You've got email-related heart problems!

You know that sound email makes? If you're in a room full of people and a single iPhone makes that telltale chime, everyone jumps up to check his or her messages.

Doesn't matter that it's a weekend. Doesn't matter that it's late at night. Doesn't even matter that you're on vacation.

Thanks to email, we're on the clock everywhere and at all times.

It's great for your boss, who now has a small army of 24-hour employees. But it's not so great for you or your family, because along with intruding into your private time all those emails are actually bad for your health.

You've probably already suspected that, but a new study confirms it as researchers say people who check email all the time have higher levels of stress, and less focus.

The researchers asked 13 civilian workers at the Army's Natick Soldier Systems Center near Boston to wear heart monitors as they went about their normal routine for three days.

And sure enough, the monitors picked up on what you've probably experienced yourself -- that little bump in your heart rate with each new message.

Then, they were told to take a five-day email vacation. They could use computers and do their jobs as usual, but without email. And in that time, the volunteers had more constant and natural heart rates.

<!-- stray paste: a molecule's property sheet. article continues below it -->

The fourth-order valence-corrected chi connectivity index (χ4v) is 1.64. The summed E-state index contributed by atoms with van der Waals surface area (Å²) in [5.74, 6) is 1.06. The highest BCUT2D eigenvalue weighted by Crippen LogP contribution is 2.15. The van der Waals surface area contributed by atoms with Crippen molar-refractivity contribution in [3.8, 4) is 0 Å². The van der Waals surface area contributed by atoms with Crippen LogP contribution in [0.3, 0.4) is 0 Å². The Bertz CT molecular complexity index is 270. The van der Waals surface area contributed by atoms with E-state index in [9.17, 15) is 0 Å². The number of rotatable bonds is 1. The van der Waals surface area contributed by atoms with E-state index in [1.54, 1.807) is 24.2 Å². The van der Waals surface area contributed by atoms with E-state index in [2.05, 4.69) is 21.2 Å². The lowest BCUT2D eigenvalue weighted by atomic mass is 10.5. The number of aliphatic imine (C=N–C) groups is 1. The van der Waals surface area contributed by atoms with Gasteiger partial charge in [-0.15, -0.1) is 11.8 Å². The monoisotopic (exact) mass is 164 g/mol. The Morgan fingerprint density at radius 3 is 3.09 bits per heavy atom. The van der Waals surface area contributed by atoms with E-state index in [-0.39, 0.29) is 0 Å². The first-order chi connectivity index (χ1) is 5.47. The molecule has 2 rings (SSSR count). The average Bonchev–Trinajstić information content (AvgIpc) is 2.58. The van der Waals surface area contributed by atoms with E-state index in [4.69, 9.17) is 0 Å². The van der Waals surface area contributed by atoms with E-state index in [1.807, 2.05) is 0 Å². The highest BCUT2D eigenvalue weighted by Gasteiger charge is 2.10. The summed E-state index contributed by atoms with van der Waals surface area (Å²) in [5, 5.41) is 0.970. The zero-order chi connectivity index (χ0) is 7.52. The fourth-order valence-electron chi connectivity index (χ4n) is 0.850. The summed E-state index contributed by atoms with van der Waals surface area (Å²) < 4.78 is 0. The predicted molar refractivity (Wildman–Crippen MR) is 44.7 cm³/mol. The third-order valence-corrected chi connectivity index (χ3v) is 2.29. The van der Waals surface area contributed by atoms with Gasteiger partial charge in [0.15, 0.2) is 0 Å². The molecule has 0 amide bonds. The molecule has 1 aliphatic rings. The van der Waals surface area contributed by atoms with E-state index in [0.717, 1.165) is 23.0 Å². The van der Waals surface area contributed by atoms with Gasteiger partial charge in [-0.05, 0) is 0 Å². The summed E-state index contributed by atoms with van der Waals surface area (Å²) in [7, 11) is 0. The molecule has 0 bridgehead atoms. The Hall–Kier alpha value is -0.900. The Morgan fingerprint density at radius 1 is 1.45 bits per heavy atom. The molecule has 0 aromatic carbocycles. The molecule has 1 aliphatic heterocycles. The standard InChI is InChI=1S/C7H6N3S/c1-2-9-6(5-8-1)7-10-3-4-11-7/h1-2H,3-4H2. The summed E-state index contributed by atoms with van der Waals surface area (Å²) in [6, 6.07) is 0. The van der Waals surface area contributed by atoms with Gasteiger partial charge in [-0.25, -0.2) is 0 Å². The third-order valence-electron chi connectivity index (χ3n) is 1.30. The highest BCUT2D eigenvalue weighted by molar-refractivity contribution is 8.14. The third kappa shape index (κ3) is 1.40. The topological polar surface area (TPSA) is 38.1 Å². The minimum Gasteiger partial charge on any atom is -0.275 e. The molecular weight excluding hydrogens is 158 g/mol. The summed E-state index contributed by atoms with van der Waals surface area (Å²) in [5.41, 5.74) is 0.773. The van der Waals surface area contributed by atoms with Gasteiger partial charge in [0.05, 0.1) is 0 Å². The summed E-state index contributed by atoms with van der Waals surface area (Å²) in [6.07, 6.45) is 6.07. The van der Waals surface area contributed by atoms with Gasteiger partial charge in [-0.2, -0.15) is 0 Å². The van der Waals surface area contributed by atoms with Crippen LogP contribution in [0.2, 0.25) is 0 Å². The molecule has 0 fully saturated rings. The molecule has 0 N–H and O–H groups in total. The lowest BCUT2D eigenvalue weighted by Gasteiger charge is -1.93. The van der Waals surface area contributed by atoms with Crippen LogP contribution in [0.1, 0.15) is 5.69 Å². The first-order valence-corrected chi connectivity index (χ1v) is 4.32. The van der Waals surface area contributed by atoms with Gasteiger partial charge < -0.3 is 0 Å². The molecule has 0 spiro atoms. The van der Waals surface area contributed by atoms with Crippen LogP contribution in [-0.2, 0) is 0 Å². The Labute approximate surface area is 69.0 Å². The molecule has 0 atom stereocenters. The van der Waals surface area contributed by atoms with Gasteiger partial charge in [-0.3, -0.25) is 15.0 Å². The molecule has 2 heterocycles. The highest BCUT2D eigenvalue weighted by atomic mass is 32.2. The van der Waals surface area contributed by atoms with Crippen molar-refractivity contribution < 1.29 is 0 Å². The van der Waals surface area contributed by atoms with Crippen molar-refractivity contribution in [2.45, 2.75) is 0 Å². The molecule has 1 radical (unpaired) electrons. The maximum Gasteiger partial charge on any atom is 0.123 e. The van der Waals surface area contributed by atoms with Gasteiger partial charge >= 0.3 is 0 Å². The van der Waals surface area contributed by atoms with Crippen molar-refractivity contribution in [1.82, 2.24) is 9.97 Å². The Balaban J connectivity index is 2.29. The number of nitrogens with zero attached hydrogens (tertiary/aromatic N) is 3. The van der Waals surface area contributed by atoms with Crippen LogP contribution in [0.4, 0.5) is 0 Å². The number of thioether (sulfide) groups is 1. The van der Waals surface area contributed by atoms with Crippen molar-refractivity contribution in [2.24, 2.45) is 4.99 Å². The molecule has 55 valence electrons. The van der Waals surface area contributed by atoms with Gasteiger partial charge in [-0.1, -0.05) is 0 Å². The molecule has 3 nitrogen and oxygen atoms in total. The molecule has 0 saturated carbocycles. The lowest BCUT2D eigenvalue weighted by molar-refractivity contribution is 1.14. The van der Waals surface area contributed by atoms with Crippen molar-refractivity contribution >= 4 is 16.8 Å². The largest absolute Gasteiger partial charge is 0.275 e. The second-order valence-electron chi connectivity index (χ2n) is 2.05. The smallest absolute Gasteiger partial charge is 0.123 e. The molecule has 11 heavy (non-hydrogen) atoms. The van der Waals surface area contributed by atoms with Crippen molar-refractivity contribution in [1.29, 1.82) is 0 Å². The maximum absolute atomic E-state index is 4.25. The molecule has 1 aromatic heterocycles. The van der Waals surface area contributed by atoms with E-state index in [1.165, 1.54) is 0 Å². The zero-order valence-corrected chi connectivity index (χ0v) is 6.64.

They also reported less stress, fewer interruptions (naturally), and more of an ability to focus on their work than when they were constantly checking and replying to email.

The study participants were recruited from nearly every level -- including managers, administrators, scientists, and customer service. And at the end of the study, only the customer service worker said she had a hard time doing her job without email.

The rest said they didn't realize how unimportant most emails really were.

Of course, no one's going to give up email completely. But you might want to give it up at least some of the time -- maybe even set aside certain times of each day for checking email, and lay off it the rest of the day.

Especially when you're at home.